1) I've always ridden with two good brakes. I'm here and still riding fixed. I know no one who started when I did, rode without brakes and can say that.
1b) Two brakes means you have two hoods for good climbing. Hand position is radically more important on fix gears uphill than on geared bikes because you have to pull so much harder. (Yes, I saw you live on the flat but fix gears are addicting, You might extend your horizon..)

2) Foot retention. I insist on toeclips and quality leather straps. Retention for reasons already spelled out in the posts above. Toestraps because it is always possible to uncleat, especially going down fast hills. (I cannot feel whether my foot is straight or crooked going 40 mph on a 42-17 (= 200 rpm). My biggest concern on fix gears (and a recurring nightmare) is uncleating and having that foot, Achilles or calf struck by that 200 RPM pedal driven with a gear reduction and all my and the bike's weight. That's an injury for life. The ensuing crash is just a crash. With toeclips, I do pull out my slotted cleats from time to time at 35+. I have to struggle not to bite my heart every time it happens, but I touch the brakes, slow just a touch, re-cleat and all is good.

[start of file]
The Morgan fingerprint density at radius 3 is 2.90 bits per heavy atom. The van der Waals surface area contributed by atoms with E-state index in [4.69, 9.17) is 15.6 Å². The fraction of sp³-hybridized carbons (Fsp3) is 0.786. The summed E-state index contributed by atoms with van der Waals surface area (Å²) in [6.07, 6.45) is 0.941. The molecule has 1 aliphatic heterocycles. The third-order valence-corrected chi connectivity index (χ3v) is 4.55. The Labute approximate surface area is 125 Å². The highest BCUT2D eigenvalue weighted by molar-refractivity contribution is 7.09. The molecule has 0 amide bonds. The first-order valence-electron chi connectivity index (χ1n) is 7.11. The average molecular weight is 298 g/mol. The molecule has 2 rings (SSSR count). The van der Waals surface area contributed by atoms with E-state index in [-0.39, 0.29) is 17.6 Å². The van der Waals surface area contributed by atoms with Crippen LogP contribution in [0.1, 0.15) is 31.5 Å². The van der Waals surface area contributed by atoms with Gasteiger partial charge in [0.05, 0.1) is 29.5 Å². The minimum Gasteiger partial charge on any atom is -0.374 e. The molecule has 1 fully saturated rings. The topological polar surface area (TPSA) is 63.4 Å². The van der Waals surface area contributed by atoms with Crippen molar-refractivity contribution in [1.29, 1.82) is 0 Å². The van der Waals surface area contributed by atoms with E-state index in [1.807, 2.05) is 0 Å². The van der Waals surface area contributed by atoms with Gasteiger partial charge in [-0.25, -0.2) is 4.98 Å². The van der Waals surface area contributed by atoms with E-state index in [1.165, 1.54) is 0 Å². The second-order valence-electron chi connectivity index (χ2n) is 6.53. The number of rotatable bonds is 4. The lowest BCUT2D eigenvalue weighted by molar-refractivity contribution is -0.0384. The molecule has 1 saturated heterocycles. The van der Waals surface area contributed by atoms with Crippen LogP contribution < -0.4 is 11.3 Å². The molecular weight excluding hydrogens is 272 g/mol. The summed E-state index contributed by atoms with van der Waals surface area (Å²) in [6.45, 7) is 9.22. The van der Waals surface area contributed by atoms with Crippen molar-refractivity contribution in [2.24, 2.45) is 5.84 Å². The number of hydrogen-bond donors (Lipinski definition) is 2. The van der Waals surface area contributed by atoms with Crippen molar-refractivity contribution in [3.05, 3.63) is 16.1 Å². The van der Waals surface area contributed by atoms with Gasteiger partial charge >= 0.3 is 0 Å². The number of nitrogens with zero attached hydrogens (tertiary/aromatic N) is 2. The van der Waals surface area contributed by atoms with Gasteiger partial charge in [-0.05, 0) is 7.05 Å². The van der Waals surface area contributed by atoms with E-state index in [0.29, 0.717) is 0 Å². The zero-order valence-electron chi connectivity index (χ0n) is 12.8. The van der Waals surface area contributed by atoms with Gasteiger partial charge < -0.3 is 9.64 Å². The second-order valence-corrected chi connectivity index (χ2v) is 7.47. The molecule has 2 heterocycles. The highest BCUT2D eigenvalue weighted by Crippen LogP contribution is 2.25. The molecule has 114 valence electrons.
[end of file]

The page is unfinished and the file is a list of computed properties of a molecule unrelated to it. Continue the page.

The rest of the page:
3) To prevent the first "oops, I forgot to coast!" crash - place a piece of tape on the seatpost exactly 1/2" above the top of the seattube. Now lower the seat to the tape. Yes, I know your position is all wrong! But ... when the day comes and you try to coast with your leg down and have a big bend in your knee, much less bad stuff is going to happen. My first fix gear ride - in those days I rode a highish seat. First season of racing and I was pretty strong. Cruising at an easy 20, Wanted to take a left turn but three cars were coming so I coasted to let them pass. Left foot down. Next thing I knew, I was airborne, front wheel about a foot of the road, rear higher and still going up. Collapsed ignominiously in the road. Little road rash because I burned off most of my speed going up, but! my left leg felt like freshly ground hamburger on a steer they hadn't butchered yet.